The director of "The Golden Compass" has told fans that they can expect the movie's sequels to contain more anti-religious themes which are not as evident in the first film.
Chris Weitz said the decisions that went into making the movie, which is based on the first novel of Phillip Pullman's trilogy His Dark Materials, were all directed toward building a foundation for the sequels.
"The whole point, to me, of ensuring that 'The Golden Compass' is a financial success is so that we have a solid foundation on which to deliver a faithful, more literal adaptation of the second and third books," he said last Wednesday on his MTV Movies blog.
The movie, slated for a Dec. 7 release, has drawn fire from both the novel's fans and critics alike for the intentional removal of anti-religious themes.
Supporters of Pullman's work, including the National Secular Society, argue that "castrating" the series' original themes detract from its core messages. Critics, meanwhile, contend that the "watered-down" version of the movie is a ploy to popularize the pro-atheist series toward children.
"Now, one thing that some of the extremists who have attacked the film are right about is that I would be happy if it made more people read the books — not because I am pursuing any sort of atheist agenda (this is a ridiculous idea), but because they are great works of literature, beautiful, permanent, and unassailable," continued Weitz.
Weitz pledged to readers that he would not be involved with any "watering down" of movie adaptations of "The Subtle Knife" and "The Amber Spyglass," which he understands to "tread in territory that is much more controversial than the first book."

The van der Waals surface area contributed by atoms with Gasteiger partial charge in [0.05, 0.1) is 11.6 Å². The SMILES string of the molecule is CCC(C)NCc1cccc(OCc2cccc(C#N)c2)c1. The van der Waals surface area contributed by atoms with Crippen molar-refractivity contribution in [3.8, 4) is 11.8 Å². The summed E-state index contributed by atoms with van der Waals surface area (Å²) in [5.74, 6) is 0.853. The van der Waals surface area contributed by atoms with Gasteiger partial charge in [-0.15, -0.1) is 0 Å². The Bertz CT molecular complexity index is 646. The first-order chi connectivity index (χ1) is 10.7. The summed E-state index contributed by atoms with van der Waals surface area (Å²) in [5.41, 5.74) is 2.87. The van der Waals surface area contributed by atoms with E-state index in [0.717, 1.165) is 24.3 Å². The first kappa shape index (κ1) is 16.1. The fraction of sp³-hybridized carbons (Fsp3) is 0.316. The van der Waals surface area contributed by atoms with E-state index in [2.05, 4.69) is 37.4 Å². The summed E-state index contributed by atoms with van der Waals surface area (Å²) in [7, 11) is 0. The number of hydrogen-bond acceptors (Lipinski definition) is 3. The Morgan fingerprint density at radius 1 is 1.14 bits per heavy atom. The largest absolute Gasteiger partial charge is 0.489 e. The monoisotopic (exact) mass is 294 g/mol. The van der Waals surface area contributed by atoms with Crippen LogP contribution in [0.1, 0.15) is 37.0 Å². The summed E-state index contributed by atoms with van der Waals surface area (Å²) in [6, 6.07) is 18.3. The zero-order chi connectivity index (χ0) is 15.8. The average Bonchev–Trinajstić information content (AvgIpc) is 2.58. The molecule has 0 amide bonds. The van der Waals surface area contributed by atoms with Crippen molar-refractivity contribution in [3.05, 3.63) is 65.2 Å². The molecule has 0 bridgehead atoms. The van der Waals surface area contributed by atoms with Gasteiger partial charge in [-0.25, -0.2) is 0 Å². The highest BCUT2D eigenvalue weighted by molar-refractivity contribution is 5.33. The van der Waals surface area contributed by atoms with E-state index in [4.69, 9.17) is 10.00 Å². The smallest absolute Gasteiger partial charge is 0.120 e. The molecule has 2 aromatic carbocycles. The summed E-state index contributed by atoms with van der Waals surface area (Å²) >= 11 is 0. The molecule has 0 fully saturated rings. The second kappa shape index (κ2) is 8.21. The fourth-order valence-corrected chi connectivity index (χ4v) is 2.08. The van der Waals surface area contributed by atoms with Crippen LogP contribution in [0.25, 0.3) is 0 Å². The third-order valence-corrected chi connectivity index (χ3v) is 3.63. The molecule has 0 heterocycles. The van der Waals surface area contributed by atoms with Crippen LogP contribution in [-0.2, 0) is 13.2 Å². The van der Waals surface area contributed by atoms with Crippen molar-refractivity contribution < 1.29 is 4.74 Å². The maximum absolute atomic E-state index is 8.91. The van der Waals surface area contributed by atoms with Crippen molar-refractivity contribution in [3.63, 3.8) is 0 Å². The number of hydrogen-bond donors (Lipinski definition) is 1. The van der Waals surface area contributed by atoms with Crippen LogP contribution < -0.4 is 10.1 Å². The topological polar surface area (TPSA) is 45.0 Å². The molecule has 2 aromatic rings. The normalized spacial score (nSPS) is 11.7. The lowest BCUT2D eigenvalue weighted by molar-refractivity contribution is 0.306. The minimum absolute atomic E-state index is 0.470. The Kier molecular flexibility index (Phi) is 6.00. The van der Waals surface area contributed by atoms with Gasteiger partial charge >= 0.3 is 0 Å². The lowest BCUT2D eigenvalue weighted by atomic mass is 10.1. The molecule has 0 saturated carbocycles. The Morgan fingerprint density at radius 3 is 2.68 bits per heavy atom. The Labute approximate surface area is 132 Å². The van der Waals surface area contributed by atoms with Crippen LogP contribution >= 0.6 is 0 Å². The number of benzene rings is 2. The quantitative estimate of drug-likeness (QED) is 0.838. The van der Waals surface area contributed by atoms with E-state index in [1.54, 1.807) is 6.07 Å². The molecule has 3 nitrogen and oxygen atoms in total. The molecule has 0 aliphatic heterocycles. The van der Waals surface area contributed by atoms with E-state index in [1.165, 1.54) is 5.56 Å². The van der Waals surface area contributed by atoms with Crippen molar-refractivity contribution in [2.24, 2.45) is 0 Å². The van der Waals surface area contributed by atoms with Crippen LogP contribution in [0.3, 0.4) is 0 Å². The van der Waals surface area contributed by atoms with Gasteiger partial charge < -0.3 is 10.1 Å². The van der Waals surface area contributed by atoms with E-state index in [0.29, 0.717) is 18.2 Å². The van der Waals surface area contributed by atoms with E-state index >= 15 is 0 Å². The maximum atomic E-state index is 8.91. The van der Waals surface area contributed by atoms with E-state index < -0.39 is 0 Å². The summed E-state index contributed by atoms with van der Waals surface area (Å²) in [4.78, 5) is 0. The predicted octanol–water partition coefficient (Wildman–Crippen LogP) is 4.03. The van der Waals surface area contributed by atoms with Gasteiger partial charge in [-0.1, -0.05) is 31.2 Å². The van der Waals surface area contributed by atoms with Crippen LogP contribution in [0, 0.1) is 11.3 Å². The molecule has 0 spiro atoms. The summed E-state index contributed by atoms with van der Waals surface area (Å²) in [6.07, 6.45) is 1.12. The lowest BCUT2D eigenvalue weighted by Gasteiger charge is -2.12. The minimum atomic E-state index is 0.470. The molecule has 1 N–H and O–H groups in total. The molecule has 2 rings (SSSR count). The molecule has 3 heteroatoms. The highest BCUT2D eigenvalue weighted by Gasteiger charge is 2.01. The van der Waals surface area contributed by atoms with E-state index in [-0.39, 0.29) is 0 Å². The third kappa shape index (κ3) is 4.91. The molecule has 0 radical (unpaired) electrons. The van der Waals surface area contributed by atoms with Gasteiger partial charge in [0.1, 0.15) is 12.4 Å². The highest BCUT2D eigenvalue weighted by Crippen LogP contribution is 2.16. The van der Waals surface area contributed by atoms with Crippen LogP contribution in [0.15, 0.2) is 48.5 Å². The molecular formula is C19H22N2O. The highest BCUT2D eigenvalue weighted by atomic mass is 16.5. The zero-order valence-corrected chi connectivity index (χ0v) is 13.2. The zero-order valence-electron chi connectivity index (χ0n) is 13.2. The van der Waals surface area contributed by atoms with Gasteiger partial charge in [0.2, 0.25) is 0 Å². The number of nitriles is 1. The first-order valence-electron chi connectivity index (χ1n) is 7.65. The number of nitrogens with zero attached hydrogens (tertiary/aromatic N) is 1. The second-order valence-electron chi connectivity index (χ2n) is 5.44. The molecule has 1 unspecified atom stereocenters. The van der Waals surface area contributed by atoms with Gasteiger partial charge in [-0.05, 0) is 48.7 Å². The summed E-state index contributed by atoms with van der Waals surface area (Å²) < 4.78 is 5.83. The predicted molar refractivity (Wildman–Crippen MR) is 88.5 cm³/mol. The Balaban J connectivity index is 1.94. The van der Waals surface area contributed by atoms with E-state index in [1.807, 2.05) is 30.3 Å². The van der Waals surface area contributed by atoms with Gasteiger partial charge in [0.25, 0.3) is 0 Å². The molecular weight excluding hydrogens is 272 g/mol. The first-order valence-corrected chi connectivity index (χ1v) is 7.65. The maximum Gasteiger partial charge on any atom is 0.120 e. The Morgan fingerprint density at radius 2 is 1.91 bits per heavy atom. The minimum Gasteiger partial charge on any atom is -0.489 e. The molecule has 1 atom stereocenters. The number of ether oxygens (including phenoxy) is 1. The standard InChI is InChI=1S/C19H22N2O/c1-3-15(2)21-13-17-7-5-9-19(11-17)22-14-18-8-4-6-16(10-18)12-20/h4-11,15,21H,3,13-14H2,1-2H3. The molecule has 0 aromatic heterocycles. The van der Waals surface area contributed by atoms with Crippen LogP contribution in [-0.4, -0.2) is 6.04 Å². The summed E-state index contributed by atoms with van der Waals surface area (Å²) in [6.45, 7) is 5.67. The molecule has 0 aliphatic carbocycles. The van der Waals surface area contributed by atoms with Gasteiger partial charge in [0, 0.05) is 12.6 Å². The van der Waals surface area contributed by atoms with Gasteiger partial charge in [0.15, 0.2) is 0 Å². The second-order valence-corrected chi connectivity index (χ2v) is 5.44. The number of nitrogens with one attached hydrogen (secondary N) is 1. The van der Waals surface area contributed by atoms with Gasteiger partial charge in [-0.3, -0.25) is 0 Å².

In the second book, "The Subtle Knife," one of the main characters, Will, is told he possesses a magical knife that can "defeat the tyrant," which is identified as "The Authority. God."
In the final book of the series, "The Amber Spyglass," "God" is portrayed as a phony and liar. Will is told by two fallen homosexual angels that "The Authority" goes by many names including, "God, the Creator, the Lord, Yahweh, El, Adonai, the King, the Father, the Almighty," although "he was never the creator." "God" was just the first angel to be created from "Dust." By the series' end, the characters succeed in killing him.
"Whereas 'The Golden Compass' had to be introduced to the public carefully, the religious themes in the second and third books can't be minimized without destroying the spirit of these books," added Weitz
"If I sense that this is not possible, there's no point my continuing to work on them."
Watchdog Catholic League, one of the most vocal critics of the movie, has urged book publisher Scholastic Corporation to back off from participating in the production of the movie sequels.